Monday, June 14, 2021
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Indian rickshaw drivers help fight COVID-19 with makeshift “three-wheeler ambulances”

A group of rickshaw taxi drivers in the Indian capital of New Delhi are doing their part to help contain the country’s raging coronavirus outbreak, converting their vehicles into makeshift ambulances to provide COVID-19 patients with first aid services.

Since March, the coronavirus epidemic has worsened alarmingly in the country, with hospitals overcrowded with patients who are waiting in long lines to see a doctor. To help those who in need reach to the hospital in the shortest time possible, a group of volunteered rickshaw taxi drivers stood out, remodeling their vehicles into makeshift ambulances to provide those who with health emergencies a ride to the hospital.

Ajay Kumar is one of the owners of the three-wheeler makeshift ambulances who serve the patients and their families free of charge.

Like his fellow drivers, Kumar strictly observes health protocols while working, wearing safety goggles, facial shield and protective suit throughout his shfit even when temperatures outdoors rise up to 40 degrees Celsius.

“Of course, I’m scared actually. It’s natural to be fearful since I have a family and a child at home,” he said.

Kumar starts his daily first-aid shift at a hospital’s entrance at 8:00 in the morning and finishes at 20:00, after which another driver would come to replace him. The ambulance fleet now consists of 20 rickshaws distributing across the city.

“We have a social media account. These rickshaw ambulances are deployed in different places. If someone sends a message or calls us, we will pick them up,” said Kumar.

The rickshaw ambulances can be easily identified as their carriage is usually wrapped in large-size photos of the fleet and printed with emergency call numbers in large bold text. It also took the drivers a great deal of courage to stand by at a hospital for 12 hours, as hospitals were the most dangerous place people liked to stay away from when the epidemic curve steepened to unprecedented levels.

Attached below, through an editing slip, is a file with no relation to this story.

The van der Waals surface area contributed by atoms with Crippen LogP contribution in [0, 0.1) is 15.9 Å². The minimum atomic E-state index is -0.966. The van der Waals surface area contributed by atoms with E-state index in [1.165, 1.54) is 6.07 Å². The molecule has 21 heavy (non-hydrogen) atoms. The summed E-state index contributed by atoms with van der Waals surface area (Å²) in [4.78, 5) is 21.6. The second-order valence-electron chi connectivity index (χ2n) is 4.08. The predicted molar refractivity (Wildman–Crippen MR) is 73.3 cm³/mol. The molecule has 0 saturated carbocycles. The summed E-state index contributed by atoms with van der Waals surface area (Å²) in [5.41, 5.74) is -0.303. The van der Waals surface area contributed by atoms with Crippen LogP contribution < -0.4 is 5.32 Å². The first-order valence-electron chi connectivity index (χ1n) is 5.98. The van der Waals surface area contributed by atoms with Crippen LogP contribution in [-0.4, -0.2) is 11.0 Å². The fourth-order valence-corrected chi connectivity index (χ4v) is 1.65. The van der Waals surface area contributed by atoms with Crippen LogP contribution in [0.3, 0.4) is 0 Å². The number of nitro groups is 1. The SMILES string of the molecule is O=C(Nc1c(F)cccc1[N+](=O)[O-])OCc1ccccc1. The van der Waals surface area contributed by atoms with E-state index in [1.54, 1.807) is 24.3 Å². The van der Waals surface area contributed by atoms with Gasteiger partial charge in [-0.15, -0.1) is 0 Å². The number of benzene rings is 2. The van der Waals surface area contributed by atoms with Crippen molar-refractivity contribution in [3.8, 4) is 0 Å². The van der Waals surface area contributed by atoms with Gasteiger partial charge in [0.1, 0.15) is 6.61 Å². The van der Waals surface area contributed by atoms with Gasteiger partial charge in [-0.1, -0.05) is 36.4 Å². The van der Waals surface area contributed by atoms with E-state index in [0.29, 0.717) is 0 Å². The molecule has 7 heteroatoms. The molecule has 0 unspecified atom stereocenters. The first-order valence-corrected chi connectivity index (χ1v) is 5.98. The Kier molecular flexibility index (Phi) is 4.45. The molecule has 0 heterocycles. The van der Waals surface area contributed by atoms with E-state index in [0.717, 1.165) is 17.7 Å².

“We were inundated with phone calls at the beginning, answering about 1,000 to 1,200 calls per day. We had to increase the number of rickshaws from 10 to 20. During peak times, we would transport 100 to 150 patients and their family members on a single day. On average, each rickshaw picks up seven to eight people per day. All drivers work in 12-hour shifts,” said Servesh Mishra, organizer of the campaign.

Mishra said that they mainly serve patients with mild symptoms and their family members, and there is medical oxygen available on the vehicle in case of emergency.

“In New Delhi, the municipal ambulances are often occupied. There are also some very narrow alleys or built-up areas that are inaccessible by regular-size ambulances. In these cases, our makeshift ambulances came in handy then. We attend to people in need with oxygen cylinders,” he said.

Although the first aid work has become less toilsome in comparison with that in May for the rickshaw drivers, Mishra said the fleet will continue running with all its might and main until the coronavirus is under full control in India.



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